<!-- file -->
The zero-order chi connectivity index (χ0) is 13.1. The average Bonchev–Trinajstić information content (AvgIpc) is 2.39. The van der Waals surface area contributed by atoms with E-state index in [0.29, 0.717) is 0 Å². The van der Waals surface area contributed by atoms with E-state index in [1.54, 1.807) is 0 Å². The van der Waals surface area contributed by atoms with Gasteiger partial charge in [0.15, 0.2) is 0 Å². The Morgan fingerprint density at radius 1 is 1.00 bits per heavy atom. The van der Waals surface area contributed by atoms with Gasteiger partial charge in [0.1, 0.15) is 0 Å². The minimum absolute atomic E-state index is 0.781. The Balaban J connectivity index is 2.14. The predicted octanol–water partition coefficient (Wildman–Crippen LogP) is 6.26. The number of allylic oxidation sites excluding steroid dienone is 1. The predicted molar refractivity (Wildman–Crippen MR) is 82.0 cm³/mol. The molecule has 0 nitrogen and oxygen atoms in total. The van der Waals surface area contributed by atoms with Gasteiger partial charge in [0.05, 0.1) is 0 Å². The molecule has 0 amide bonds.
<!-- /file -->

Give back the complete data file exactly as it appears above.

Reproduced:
The zero-order chi connectivity index (χ0) is 13.1. The average Bonchev–Trinajstić information content (AvgIpc) is 2.39. The van der Waals surface area contributed by atoms with E-state index in [0.29, 0.717) is 0 Å². The van der Waals surface area contributed by atoms with E-state index in [1.54, 1.807) is 0 Å². The van der Waals surface area contributed by atoms with Gasteiger partial charge in [0.15, 0.2) is 0 Å². The Morgan fingerprint density at radius 1 is 1.00 bits per heavy atom. The van der Waals surface area contributed by atoms with Gasteiger partial charge in [0.1, 0.15) is 0 Å². The minimum absolute atomic E-state index is 0.781. The Balaban J connectivity index is 2.14. The predicted octanol–water partition coefficient (Wildman–Crippen LogP) is 6.26. The number of allylic oxidation sites excluding steroid dienone is 1. The predicted molar refractivity (Wildman–Crippen MR) is 82.0 cm³/mol. The molecule has 0 nitrogen and oxygen atoms in total. The van der Waals surface area contributed by atoms with Gasteiger partial charge in [0.05, 0.1) is 0 Å². The molecule has 0 amide bonds.